Chris Devins, the well-known artist/urban planner who has put outdoor murals in several South Side neighborhoods, set up the site five days ago.
Devins is offering to match every $1 pledged by the community and to raise another $1 from local organizations to get the project done. That’s a two-for-one deal.
Yet only seven people had donated a total of $175 as of Monday afternoon.
“That’s just terrible. It just seemed like a great time to do it. Not to throw [Donald] Trump into it, but it felt sort of urgent now,” Devins said on Monday.
He has installed outdoor murals of A. Philip Randolph, Common, Lorraine Hansberry, Nat King Cole and Louis Armstrong on buildings in South Side neighborhoods.
Follow @MaryMitchellCSTLaVonte Stewart, executive director of Lost Boyz Inc., a nonprofit youth development organization that includes a female softball team, suggested that Devins add the first lady’s image to the list.
“Chris and I actually talked about it a year ago. I reached out to him when I saw his work. With the first African-American first lady coming from our own neighborhood, we should take pride in the fact that she lived in South Shore,” Stewart said.
The first lady went to Bryn Mawr School, now known as Edward A. Bouchet Math and Science Academy at 7355 S. Jeffery Blvd.
“That should be an amazing point of pride,” Stewart said.
“These four years that girls have been with Lost Boyz, I’ve seen this whole other side. I can only imagine how empowering it would be for them to see her image on the school.”
Devins recently created and installed outdoor photomurals on the new Mariano’s grocery store in Bronzeville.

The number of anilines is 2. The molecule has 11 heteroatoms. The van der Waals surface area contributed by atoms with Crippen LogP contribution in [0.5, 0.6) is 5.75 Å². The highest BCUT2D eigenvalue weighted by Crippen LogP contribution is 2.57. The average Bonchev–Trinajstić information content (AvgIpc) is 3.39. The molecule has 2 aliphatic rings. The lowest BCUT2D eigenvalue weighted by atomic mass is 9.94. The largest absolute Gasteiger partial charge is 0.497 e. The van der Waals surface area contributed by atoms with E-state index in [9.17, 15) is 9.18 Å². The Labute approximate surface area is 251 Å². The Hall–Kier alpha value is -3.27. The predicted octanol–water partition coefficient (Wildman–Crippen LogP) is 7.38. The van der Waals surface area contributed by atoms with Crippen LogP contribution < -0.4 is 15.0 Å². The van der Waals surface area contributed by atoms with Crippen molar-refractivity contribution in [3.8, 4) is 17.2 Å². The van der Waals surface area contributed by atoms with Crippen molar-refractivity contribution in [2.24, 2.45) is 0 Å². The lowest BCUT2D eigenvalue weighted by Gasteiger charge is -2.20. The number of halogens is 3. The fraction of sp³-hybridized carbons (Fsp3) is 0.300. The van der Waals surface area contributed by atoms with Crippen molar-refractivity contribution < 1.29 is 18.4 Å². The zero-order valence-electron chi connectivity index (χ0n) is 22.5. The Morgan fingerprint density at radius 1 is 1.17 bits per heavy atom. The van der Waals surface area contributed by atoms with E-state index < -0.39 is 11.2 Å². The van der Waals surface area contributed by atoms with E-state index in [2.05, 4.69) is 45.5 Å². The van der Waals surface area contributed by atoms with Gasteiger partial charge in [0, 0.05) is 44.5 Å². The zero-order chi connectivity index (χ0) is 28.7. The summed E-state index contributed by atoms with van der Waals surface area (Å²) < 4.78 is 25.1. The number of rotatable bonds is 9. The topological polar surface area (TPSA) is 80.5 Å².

“In this current climate, there shouldn’t be any problem raising money to get this done — not with what we know,” Devins told me.
You know that’s right.
The disappointed masses must do more than march. They have to organize and build coalitions around common causes. And they have to dig into their own pockets to pay for those causes.
Because, frankly, protesters can scream until Jan. 20, when Donald Trump is sworn in, and that won’t change the outcome of the election.
The proposed installation of an outdoor mural of the outgoing first lady is a tangible thing that captures one important aspect of Barack Obama presidency: Michelle Obama’s extraordinary grace and dignity.
“It’s their legacy. If we don’t preserve it, it won’t be preserved,” said Devins.
The mural would also be a powerful visual for young black girls struggling with self-worth.
“It’s a wall that you have to look up to. The way Donald Trump talked about women — the negative things he said about them — it is especially important to let young ladies see a positive example,” Devins said.
“They can be reminded of just how much panache and style the Obamas carried themselves with while in the presidency compared to what is possibly coming.”
Obviously, a lot of policies and programs Obama established during his eight years in the White House will be wiped out under the Trump administration.
Realistically speaking, there is very little any of us can do about that.
But we can do our small part to support efforts like Devin’s to ensure that the Obamas’ legacy is not minimalized.
“This mural isn’t to say that she is famous. It is to celebrate the qualities of excellence and persistence that got her where she is. I think those are important qualities,” Devins said.
To support this project, go to https://www.gofundme.com/michelle-obama-school-mural.